Eckhart Tolle says in his "The Power of Now" book, "The mind is a superb instrument if used rightly. Used wrongly, however, it becomes very destructive. To put it more accurately, it is not so much that you use your mind wrongly - you usually don't use it at all. It uses you. This is the disease. You believe that you are your mind. This is the delusion. The instrument has taken you over."
Tolle reminds us that the beginning of freedom is the understanding you are not the thinker. The moment you start watching the thinker you begin to understand there is a gigantic dimension of savvy and smarts beyond thought. You also realize that all the stuff that really matters -the beauty of the course, your love of golf, the creativity of a knock-down 7-iron, the joy of watching your friend smile and the inner peace of being in bliss no matter what the heck happens during a round - arises from beyond the mind in a space between the breaths called the Now.
The truth is we are doing the best we can. I know that sounds weird because after some outburst of F-bombs the mind fills with guilt and we think, "I shouldn't have done that," or "I can do better."
Yep, there is the past and the future. Right now, in this moment, you are doing the best you can. If you want to learn from a perceived mistake, that's a bonus. You might as well be kind to yourself because right now your energy is. The key is to watch your emotions. By taking a good look at our emotions or, rather feel it in your body, you will really get to know your mind. There are all kinds of surface thoughts and unconscious stuff rattling around in there. You may not be able to bring the unconscious mind into awareness as thoughts, but the body will always reflect the emotion.
Watching an emotion is the same as observing a thought. You feel the emotion in some part of the body and are forced to allow it to be there. But don't get hung up on it being there. Just watch it and you'll become the watcher, not the emotion.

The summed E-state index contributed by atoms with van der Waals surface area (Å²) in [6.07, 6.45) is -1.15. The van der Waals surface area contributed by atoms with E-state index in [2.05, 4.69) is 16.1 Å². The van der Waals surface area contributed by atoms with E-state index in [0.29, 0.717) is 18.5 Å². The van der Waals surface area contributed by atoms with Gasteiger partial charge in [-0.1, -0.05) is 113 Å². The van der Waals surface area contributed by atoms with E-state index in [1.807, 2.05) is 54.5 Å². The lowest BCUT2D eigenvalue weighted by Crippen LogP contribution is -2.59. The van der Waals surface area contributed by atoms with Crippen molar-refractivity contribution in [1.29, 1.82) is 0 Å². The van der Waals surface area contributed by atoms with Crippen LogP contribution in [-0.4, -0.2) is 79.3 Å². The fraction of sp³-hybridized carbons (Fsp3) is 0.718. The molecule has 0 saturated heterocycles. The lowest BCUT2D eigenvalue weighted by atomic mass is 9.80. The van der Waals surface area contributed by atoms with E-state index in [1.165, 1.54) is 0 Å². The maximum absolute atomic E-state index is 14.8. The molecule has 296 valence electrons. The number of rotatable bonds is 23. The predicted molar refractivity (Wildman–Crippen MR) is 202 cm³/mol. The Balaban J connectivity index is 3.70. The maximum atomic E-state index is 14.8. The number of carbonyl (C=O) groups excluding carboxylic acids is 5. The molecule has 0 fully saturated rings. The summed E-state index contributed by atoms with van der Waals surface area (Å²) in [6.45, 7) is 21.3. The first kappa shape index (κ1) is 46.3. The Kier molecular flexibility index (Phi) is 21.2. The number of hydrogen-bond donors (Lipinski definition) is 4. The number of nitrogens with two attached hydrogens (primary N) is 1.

Your character can be more than just "happy" or "sad." Only you know your emotion at any particular time during a round of golf. Get in the habit of watching the emotions from the place of Being.
According to Tolle, "The mind can't find the solution because it is part of the problem. The mind is then toppled from its place of power and Being reveals itself as your true nature." Tolle also writes that emotions usually represent an energized thought pattern and, because it is charged with so much energy it is not easy at first to stay present enough to be able to watch it. The emotion just flat out takes you hostage. The emotion is you.
Doubt is a great emotion in golf. In a flash we can go from confident to doubtful. One bad swing and we do a 180-degree turn, with doubt and fear immediately entering your entire body. We think in pictures and the mind is holding onto the dreaded-shot picture. This thought pattern creates a magnified reflection of itself in the form of an emotion, like fear or doubt, and the vibration of the emotion keeps feeding the original thought. By dwelling mentally on the shot, which is the perceived cause of the fear, the thought feeds energy to the fear, which in turn materializes in the shot you don't want to hit.
Tolle says just like the dreamer doesn't know he is dreaming, we are so identified with these thoughts we can't stand back and see it. Here are a few golf thoughts that feed the background feeling of discontent or resentment.
"I am a bogie golfer"
"I just spent $450 on a driver with a sweet spot the size of my hand and I still crank it into the trees."
"This course sucks, I never score here."
"I am never going to play golf again."
Try these instead:
I love saying, "You are perfect who you are" to people because their initial reaction is, "I am anything but perfect." That, of course, is the ego-mind giving you a kick to the groin so you will stay in the pain.